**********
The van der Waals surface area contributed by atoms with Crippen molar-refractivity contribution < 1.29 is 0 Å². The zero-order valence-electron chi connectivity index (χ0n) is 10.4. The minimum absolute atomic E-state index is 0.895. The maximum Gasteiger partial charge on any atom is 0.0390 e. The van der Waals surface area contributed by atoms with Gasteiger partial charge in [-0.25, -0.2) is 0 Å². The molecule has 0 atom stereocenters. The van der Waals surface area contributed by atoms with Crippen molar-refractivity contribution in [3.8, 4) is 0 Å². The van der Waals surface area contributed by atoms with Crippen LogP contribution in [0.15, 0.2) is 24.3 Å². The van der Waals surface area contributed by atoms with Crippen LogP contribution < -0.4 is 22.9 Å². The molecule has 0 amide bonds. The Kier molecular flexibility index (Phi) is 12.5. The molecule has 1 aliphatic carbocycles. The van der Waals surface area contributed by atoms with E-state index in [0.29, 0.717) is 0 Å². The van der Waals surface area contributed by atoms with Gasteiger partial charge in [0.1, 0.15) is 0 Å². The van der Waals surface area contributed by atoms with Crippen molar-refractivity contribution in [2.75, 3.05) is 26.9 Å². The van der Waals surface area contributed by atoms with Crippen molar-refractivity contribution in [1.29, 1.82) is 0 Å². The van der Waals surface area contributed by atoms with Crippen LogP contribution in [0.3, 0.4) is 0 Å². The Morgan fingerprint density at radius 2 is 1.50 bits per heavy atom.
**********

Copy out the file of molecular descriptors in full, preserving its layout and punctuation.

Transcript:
The van der Waals surface area contributed by atoms with Crippen molar-refractivity contribution < 1.29 is 0 Å². The zero-order valence-electron chi connectivity index (χ0n) is 10.4. The minimum absolute atomic E-state index is 0.895. The maximum Gasteiger partial charge on any atom is 0.0390 e. The van der Waals surface area contributed by atoms with Gasteiger partial charge in [-0.25, -0.2) is 0 Å². The molecule has 0 atom stereocenters. The van der Waals surface area contributed by atoms with Crippen molar-refractivity contribution in [3.8, 4) is 0 Å². The van der Waals surface area contributed by atoms with Crippen LogP contribution in [0.15, 0.2) is 24.3 Å². The van der Waals surface area contributed by atoms with Crippen LogP contribution < -0.4 is 22.9 Å². The molecule has 0 amide bonds. The Kier molecular flexibility index (Phi) is 12.5. The molecule has 1 aliphatic carbocycles. The van der Waals surface area contributed by atoms with E-state index in [0.29, 0.717) is 0 Å². The van der Waals surface area contributed by atoms with Gasteiger partial charge in [0.1, 0.15) is 0 Å². The van der Waals surface area contributed by atoms with Crippen molar-refractivity contribution in [2.75, 3.05) is 26.9 Å². The van der Waals surface area contributed by atoms with Crippen molar-refractivity contribution in [1.29, 1.82) is 0 Å². The van der Waals surface area contributed by atoms with Crippen LogP contribution in [0.3, 0.4) is 0 Å². The Morgan fingerprint density at radius 2 is 1.50 bits per heavy atom.